The parties fully briefed the motions to enforce and the district court set an evidentiary hearing for May 19, 2016. Prior to the evidentiary hearing, Charles and Debra filed a motion seeking to bar Arny and Arla from obtaining, through discovery, the presentation used by their counsel during the mediation. A magistrate judge denied the motion, finding the presentation to be discoverable under Wyoming law.
On May 19, 2016, the district court conducted an extensive evidentiary hearing on Arny and Arla's motions to enforce. Four days later, it granted Arny and Arla's motions, finding all parties had agreed to the fourth draft of the Mutual Release and Settlement and that the agreement constitutes a valid, enforceable settlement agreement. In its ruling construing the scope of the Settlement Agreement, the district court made factual findings that Charles had “agreed to a full release of all claims that could or did arise between the parties known or unknown,” and that his “claims and contentions concerning ownership of the Larson Hereford Ranch lands and the Larson Hereford Ranch Partnership are known claims that DID arise between the parties to this case.” It further found that Charles's “contention that the ranch land was not part of the partnership discussed at the mediation and is not subject to the release of claims in the [Basic Terms or the formalized Settlement Agreement] ․ is simply unsupported by the record” and “lacks any factual basis or legal authority.” As a result, the district court concluded, among other things, that Charles had “promised a full release of [his] claims relating to the ownership of the ranch, and may not raise those claims now” as he “no longer ha[s] any claim to the [Partnership], the [Ranch], and the First Amendment to and Restatement of the Arnold A. Larson Trust.”
Charles now appeals the district court's ruling.
Charles does not challenge the district court's determination that the Settlement Agreement constitutes a valid and enforceable agreement. Rather, he contends the district court erred in broadly construing the agreement to extend to the Ranch and any individual ownership interest he may claim in it. Charles supports this contention by arguing that: (1) the Settlement Agreement makes no mention of the Ranch or his alleged individual ownership interest therein; (2) the magistrate judge and district judges erred by allowing the discovery and admission into evidence of the presentation used at mediation; and (3) the district court improperly relied on extrinsic evidence to determine the agreement applied to the Ranch.4 We disagree, and conclude: (1) the district court properly construed the Settlement Agreement as a full and final settlement of all claims that had arisen during the case, including Charles's claim of individual ownership in the Ranch; (2) even assuming, without deciding, that the presentation should not have been admitted into evidence, any presumed error is harmless; and (3) the district court's consideration of the JCMP when construing the Settlement Agreement was permitted under Wyoming law.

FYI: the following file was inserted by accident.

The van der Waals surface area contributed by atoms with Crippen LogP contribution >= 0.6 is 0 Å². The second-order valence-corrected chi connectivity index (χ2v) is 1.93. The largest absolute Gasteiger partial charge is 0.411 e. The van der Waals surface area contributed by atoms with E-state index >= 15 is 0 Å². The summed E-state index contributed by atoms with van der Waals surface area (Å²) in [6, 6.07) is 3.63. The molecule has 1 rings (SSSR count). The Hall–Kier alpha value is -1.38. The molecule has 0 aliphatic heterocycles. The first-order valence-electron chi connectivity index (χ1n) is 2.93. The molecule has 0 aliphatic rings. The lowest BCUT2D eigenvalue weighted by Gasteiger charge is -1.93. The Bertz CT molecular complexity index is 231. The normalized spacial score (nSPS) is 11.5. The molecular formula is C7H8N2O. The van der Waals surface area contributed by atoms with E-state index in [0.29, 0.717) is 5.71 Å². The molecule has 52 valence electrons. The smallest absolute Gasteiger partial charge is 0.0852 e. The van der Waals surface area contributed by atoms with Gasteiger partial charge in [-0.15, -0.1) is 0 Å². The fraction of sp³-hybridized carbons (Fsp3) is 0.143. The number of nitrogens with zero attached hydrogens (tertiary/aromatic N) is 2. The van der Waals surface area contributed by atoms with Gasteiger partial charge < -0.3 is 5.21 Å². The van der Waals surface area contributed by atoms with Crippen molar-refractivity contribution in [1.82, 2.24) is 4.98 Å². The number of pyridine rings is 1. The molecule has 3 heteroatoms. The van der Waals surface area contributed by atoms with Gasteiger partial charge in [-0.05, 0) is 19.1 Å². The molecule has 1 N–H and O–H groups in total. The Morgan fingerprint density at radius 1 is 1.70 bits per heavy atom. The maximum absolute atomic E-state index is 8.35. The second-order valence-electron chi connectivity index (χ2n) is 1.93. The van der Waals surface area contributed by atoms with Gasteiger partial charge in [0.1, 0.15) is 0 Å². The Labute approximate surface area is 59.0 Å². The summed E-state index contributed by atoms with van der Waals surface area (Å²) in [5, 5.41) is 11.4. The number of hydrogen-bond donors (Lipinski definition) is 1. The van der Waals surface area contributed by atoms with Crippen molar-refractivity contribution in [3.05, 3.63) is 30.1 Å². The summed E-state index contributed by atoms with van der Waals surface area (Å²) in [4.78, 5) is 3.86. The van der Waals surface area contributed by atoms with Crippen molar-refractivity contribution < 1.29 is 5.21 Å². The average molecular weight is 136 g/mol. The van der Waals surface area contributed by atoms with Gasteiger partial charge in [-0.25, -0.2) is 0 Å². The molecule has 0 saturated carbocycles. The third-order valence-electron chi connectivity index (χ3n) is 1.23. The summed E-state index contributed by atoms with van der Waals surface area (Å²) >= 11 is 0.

“We review a district court's decision to enforce a settlement agreement for abuse of discretion.” Walters v. Wal-Mart Stores, Inc., 703 F.3d 1167, 1172 (10th Cir. 2013); see also Shoels v. Klebold, 375 F.3d 1054, 1060 (10th Cir. 2004) (holding “[a] trial court has the power to summarily enforce a settlement agreement entered into by the litigants while the litigation is pending before it” and that we review such decisions “for abuse of discretion”). But because the parties do not dispute the enforceability of the Settlement Agreement, we limit our review to the district court's construction of that agreement. In doing so, we review the district court's legal interpretations de novo, Level 3 Commc'ns, LLC v. Liebert Corp., 535 F.3d 1146, 1154 (10th Cir. 2008), and its factual findings for clear error, Naimie v. Cytozyme Labs., Inc., 174 F.3d 1104, 1112 (10th Cir. 1999). “If [the] contract is ambiguous, the resolution of its proper meaning is a question of fact subject to review on a clearly erroneous standard.” King v. PA Consulting Grp., Inc., 485 F.3d 577, 589 (10th Cir. 2007) (internal quotation marks omitted). Finally, to the extent construction of a settlement agreement involves mixed questions of law and fact, we review it “under the clearly erroneous or de novo standard, depending on whether the mixed question involves primarily a factual inquiry or the consideration of legal principles.” Armstrong v. Comm'r of Internal Revenue, 15 F.3d 970, 973 (10th Cir. 1994).
To resolve issues involving the construction of a contract, we apply state contract law. United States v. McCall, 235 F.3d 1211, 1215 (10th Cir. 2000); see also Walters, 703 F.3d at 1172. Under Wyoming law, “[a] settlement agreement is a contract and, therefore, subject to the same legal principles that apply to any contract.” Gould v. Ochsner, 354 P.3d 965, 979 (Wyo. 2015) (quoting In re Estate of Maycock, 33 P.3d 1114, 1117 (Wyo. 2001)). The primary focus when construing a contract “is to determine the parties' intent, and ․ whether the language of the contract is clear and unambiguous.” Reed v. Miles Land & Livestock Co., 18 P.3d 1161, 1163 (Wyo. 2001). “A contract is ambiguous if its language conveys a double meaning, lacks definiteness, or otherwise makes the meaning of a provision doubtful or uncertain.” In re Mark E. Dowell Irrevocable Trust #1, 290 P.3d 357, 361 (Wyo. 2012). In such circumstances, the construction of an ambiguous contract “becomes a mixed question of law and fact,” Wadi Petroleum, Inc. v. Ultra Res., Inc., 65 P.3d 703, 708 (Wyo. 2003), and courts may consider “competent evidence of pertinent explanatory circumstances extraneous to the contract” in order to determine the intent of the parties, In re Mark E. Dowell Irrevocable Trust #1, 290 P.3d at 361. However, this evidence “may not ․ be used to contradict the terms of a written contract ․ [or] to supply an additional contract term.” Id.